The claim that expertise is determined at birth is a common claim among CS educators. Most CS teachers to whom I’ve asked the question are convinced some people “can’t” learn to code, that it’s genetic or innate to learn programming. That’s where the myth of the “Geek Gene” came from (Raymond Lister has written several times on that). Couldn’t it be that there are dribbling-around-the-neighborhood activities that lead toward CS expertise? Consider the famous pre-programming activity of writing the instructions out for making a peanut-butter-and-jelly sandwich (like here). If we believe that that kind of practice helps to develop CS expertise, then other “writing instructions out” activities might lead towards CS expertise. Maybe people who seem to have genetic/innate ability in CS just did a lot of those kinds of activities before they got to our classes.
The clock on developing expertise doesn’t start when students walk through our door.
Bigger than P=NP: Is teaching > genetics?
In the end, it’s very difficult to prove or disprove that genetics accounts for expertise in cognitive skill. I don’t think Macnamara et al. settled the score. But my point about deliberate practice actually points to a much bigger issue.
Teachers Matter is the two word title of a 2012 OECD report (available here). There is a difference between great teachers and poor teachers, and the difference can be seen in terms of student performance. If you believe that (and there’s gobs of evidence that says you should), then it seems obvious that all practice is not created equal. Hours spent in practice with a good teacher are going to contribute more to expertise than hours spent without a teacher. Look back at that definition of “deliberate practice” — who’s going to pick the activities that most address your needs or provide the immediate feedback? The definition of deliberate practice almost assumes that there’s going to be teacher in the loop.
An open question is just how far we can get with excellent teaching. How much can we use teaching to get beyond genetic disparities? Is teaching more powerful than genetics? That’s an important question, and far more important than the classic CS question whether P=NP. I believe that there are limits. There are genetic problems that teaching alone can’t address. But we don’t know what those limits are.
We certainly have evidence that we can use teaching to get past some differences that have been chalked up to genetics or being innate. Consider the fact that men have better spatial skills than women. Is it innate, or is it learned? It’s not clear (see discussion on that here). But the important point is: it doesn’t matter. Terlecki, Newcombe, and Little have found that they can teach women to perform as well as men on visual skills and that the improvements in spatial ability both transfers and persists (see the journal article version here). The point is that spatial skills are malleable, they can be developed. Why should we think that other cognitive skills aren’t? The claims of the Slate authors and Macnamara et al ignore the power of a great teacher to go beyond simple rote practice to create deliberate opportunities to learn. The words teach, teacher, and teaching don’t appear in either article.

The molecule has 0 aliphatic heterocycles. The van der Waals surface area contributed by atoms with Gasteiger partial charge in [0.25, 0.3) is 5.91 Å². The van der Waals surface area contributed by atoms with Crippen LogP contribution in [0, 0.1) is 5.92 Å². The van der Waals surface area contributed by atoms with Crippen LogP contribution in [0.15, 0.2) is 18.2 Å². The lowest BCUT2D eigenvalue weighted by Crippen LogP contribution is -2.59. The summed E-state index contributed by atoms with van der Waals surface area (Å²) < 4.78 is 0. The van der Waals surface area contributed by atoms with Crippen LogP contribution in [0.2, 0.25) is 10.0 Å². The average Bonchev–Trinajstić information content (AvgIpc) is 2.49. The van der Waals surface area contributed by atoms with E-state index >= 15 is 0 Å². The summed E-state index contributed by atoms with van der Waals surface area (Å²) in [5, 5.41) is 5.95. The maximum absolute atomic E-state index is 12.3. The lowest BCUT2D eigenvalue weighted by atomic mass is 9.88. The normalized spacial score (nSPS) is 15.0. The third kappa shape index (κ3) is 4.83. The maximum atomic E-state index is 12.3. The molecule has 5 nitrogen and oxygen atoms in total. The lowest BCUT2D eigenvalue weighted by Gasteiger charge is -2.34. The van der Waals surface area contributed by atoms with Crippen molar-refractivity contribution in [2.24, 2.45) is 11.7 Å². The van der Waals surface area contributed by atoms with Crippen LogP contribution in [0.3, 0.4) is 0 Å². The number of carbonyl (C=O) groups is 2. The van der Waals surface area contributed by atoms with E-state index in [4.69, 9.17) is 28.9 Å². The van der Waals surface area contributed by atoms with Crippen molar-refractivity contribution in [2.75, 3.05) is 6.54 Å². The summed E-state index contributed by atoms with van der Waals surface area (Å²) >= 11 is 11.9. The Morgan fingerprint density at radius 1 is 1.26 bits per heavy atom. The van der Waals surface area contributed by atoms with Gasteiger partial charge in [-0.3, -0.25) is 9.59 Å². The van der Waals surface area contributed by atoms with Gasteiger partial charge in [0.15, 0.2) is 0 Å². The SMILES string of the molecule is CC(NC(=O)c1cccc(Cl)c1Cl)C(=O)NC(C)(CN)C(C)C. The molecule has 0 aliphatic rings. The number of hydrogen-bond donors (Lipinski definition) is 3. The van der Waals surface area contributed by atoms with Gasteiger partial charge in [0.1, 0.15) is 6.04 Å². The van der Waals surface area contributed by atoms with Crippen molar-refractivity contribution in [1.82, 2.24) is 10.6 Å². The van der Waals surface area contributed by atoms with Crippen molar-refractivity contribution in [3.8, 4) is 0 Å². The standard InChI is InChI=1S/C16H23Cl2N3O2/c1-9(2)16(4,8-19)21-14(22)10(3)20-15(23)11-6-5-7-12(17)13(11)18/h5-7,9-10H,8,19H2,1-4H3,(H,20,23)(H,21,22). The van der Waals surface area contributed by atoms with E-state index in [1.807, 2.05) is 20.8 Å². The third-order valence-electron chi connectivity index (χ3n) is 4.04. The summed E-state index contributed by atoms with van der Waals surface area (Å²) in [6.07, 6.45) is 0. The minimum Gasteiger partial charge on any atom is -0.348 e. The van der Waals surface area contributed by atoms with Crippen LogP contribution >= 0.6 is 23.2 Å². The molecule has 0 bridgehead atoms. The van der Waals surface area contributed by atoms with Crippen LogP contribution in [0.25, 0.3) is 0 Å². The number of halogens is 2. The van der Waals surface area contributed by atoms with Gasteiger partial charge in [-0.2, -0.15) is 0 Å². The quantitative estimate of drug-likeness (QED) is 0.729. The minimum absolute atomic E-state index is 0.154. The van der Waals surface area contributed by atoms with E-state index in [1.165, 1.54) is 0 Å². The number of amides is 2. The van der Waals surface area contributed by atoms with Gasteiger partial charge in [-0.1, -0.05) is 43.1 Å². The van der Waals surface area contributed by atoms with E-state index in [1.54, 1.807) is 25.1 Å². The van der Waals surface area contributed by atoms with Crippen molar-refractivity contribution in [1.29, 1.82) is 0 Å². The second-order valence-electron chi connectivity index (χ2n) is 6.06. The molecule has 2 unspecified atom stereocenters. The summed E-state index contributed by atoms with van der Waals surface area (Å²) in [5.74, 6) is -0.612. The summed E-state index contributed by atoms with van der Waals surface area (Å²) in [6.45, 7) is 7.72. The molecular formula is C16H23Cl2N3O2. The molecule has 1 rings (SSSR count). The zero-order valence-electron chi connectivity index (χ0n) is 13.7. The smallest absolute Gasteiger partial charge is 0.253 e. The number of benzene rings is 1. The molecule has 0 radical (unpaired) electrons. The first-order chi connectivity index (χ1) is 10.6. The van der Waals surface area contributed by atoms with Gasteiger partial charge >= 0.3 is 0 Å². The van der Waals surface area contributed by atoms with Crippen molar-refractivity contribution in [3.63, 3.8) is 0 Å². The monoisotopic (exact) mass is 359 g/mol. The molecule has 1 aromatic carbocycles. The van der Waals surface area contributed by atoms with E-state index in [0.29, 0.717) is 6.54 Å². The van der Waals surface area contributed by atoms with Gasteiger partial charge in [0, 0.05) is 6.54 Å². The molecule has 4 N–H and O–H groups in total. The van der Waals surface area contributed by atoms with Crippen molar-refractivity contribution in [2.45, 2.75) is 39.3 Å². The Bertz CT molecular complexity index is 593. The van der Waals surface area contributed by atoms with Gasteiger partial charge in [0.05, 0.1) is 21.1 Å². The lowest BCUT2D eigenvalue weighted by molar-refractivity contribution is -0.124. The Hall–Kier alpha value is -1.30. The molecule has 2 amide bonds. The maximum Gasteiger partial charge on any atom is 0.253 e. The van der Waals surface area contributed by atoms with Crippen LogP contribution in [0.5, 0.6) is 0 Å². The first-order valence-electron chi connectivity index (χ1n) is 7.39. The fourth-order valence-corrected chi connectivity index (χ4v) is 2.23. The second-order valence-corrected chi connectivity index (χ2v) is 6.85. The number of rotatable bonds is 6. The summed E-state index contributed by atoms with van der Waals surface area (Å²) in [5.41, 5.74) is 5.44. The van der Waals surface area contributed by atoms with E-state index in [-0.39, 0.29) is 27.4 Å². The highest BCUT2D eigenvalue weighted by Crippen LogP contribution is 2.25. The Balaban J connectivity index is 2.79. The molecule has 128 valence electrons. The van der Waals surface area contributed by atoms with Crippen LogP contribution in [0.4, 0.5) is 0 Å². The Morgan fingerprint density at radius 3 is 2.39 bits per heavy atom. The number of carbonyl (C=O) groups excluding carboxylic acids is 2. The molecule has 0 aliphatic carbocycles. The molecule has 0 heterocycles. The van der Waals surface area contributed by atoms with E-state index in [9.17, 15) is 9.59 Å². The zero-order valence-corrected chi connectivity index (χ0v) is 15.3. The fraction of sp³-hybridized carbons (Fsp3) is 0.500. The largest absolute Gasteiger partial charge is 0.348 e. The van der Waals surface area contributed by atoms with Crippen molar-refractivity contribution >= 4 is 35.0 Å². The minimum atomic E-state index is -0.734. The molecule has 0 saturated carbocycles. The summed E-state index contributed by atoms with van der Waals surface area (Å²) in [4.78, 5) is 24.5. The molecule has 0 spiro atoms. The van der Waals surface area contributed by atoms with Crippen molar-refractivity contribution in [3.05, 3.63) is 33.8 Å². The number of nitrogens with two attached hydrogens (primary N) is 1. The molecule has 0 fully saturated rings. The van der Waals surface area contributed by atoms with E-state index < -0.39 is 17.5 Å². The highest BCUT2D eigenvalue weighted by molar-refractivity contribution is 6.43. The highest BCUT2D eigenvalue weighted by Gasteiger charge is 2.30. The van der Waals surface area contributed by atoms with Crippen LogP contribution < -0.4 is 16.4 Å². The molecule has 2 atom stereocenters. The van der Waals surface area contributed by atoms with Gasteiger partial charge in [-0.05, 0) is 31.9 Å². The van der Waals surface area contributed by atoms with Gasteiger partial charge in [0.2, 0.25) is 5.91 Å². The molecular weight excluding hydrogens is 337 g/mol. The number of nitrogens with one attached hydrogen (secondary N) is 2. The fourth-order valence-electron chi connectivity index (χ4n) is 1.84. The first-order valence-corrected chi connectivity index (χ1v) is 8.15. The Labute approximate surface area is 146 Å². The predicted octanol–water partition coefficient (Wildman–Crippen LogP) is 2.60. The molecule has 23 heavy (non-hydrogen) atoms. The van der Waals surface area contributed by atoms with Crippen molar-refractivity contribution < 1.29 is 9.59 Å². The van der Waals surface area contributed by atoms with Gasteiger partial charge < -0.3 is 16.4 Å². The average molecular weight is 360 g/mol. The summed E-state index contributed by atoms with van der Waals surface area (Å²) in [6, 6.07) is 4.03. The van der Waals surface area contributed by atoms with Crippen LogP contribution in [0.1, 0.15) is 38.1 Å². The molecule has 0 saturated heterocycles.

Here’s my argument summarized. The Slate authors and Macnamara et al. dismiss the 10K hour rule too lightly, and their explanation of genetic/innate basis for expertise is too simple. Practice is not the same as deliberate practice, or practice with a teacher. Expertise is learned, and we start learning at birth with expertise developing sometimes in ways not directly connected to the later activity. The important part is that we are able to learn to overcome some genetic/innate disparities with good teaching. We shouldn’t be giving up on developing expertise because we don’t have the genes. We should be thinking about how we can teach in order to develop expertise.
In my most recent recent Blog@CACM post on last month’s ACM Ed Council meeting, I mentioned that I gave a talk about the differences between computing education research and engineering education research (EER) and physics education research (PER). Let me spell these out a bit here.
The context was a panel on how to grow computing education research (CER). We were asked to consider the issue of getting more respect for computing education research (an issue I’ve written on before). I decided to explore the characteristics of CER that are important and that are not present in EER or PER. Engineering Education Research (EER) and Physics Education Research (PER) are better established and more well-respected in the United States. But I’ve come to realize that CER has characteristics that are different from what’s in EER and PER.
Engineering Education Research
I came to a new understanding of EER because of a cross-campus STEM Education Research seminar that we’re holding at Georgia Tech this semester. It’s given me the opportunity to spend a couple hours each week with people who publish in Journal of Engineering Education (see here), review for them, and edit for them. JEE is generally considered to top EER journal.
If you’re not familiar, engineering education research is a big deal in the United States. There are well-funded engineering education research centers. There are three academic departments of EER. It’s well-established.
In one of the early sessions, we talked about the McCracken Study (Mike McCracken has been coming to the sessions, which has been great), where an experimental assignment was used in five classes in four countries. Are there similar studies in EER? Our EER colleagues looked at one another and shrugged their shoulders. For the most part, EER studies occur in individual classes at individual institutions. Laboratory studies are rare. International collaborations are really rare.